ECtHR rules that employers can snoop on messaging apps

13 Jan 201624 Shares

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The European Court of Human Rights (ECtHR) has ruled in favour of employers to allow them to monitor messaging apps used in a work capacity to ensure employees aren’t using them for personal use.

Messaging apps like Slack have become commonplace in modern offices and work environments as a means of keeping in touch with other employees, as well as conversing with clients, but based off this new ruling anyone who thinks that it can be used as a means of contacting your significant other about your dinner plans can think again.

The case that has led to this judgment is almost 10 years in the making, with it following the dismissal of Romanian man Mihai Barbulescu in 2008, with Barbulescu claiming he was wrongly dismissed after using Yahoo Messenger in his workplace to contact his friends and fiancée through a work account.

As it turns out, Barbulescu’s company had been monitoring his chats and, following the discovery of these private communications, ordered his dismissal for wasting company time, with the man claiming the action of monitoring his communications was an invasion of his privacy.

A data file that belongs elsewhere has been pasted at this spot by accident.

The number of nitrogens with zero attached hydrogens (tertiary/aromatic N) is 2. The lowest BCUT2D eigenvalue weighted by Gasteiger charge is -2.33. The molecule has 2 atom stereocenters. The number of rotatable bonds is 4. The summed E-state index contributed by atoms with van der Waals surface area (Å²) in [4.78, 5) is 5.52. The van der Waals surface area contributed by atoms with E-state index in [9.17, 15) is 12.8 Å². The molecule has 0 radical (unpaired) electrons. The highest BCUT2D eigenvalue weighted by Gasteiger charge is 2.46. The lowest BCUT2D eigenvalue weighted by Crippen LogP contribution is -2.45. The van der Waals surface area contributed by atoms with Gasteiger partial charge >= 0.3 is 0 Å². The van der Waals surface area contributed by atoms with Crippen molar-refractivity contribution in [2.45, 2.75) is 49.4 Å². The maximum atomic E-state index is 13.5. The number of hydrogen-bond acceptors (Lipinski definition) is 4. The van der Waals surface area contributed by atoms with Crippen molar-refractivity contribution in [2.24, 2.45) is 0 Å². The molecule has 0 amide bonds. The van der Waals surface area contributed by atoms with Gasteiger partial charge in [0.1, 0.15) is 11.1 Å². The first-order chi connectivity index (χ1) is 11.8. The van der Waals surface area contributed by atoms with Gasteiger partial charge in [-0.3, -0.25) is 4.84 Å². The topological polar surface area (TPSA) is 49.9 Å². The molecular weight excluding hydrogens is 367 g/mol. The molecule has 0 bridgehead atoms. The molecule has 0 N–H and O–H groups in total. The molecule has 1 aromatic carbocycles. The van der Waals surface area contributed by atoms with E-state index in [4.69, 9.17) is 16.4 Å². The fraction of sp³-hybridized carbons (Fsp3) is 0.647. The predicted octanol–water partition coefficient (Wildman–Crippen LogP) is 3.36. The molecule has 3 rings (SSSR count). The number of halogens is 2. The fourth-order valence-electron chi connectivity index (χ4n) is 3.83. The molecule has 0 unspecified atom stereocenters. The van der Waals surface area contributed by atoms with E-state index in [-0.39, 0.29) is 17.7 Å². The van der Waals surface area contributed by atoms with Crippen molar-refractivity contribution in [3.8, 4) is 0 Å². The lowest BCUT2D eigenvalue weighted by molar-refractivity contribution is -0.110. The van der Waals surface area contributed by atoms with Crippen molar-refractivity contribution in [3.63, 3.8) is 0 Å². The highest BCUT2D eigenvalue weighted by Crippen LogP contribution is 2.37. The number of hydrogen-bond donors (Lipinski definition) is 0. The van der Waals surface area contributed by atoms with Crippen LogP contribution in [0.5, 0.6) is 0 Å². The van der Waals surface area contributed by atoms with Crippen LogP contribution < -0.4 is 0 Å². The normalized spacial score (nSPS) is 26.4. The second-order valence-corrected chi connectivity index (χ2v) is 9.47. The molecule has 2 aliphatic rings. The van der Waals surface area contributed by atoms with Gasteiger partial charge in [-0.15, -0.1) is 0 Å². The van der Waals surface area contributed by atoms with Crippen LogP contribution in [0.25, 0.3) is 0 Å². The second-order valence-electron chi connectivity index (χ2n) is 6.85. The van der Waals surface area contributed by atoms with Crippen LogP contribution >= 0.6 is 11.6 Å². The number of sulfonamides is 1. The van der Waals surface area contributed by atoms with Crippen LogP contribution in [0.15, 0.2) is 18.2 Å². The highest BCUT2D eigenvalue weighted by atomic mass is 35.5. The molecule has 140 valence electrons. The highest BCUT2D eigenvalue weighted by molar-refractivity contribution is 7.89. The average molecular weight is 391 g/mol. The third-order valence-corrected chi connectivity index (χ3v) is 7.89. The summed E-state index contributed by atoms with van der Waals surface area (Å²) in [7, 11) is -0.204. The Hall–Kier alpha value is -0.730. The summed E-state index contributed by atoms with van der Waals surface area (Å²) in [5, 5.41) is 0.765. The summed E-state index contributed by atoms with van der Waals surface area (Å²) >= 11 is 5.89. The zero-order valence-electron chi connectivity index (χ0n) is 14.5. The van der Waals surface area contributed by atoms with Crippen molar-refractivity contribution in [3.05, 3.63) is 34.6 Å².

In the years since the case was first brought to court, interest in the eventual outcome has been high due to the potential repercussions, whereby it would be considered legal and ethical for employers to monitor messaging apps if they are registered with them.

‘Limited in scope and proportionate’

And now, according to Bloomberg, the ECtHR has ruled in favour of the employer, with the Strasbourg-based court ruling that: “It is not unreasonable for an employer to want to verify that the employees are completing their professional tasks during working hours.”

The court was originally presented with a 45-page transcript of the man’s conversations, showing how the company had monitored at least a week’s worth of correspondence between him and people he knew, which, the court ruled, was reasonable.

“The employer’s monitoring was limited in scope and proportionate,” the court said, adding further criticism of the Romanian man’s case for not having “convincingly explained why he had used the Yahoo messenger account for personal purposes. There is nothing to indicate that the domestic authorities failed to strike a fair balance.”

Speaking to Bloomberg, a lawyer with CMS DeBacker in Brussels, Tom De Cordier, said he hopes this ruling won’t start a worrying precedent among employers: “Employers should be careful not to draw too general conclusions from this decision.

“Much of the court’s decision seems to be based on the fact that the employee had claimed that the relevant communications were of a professional nature.”

Man using phone at work image via Shutterstock

Colm Gorey is a journalist with Siliconrepublic.com

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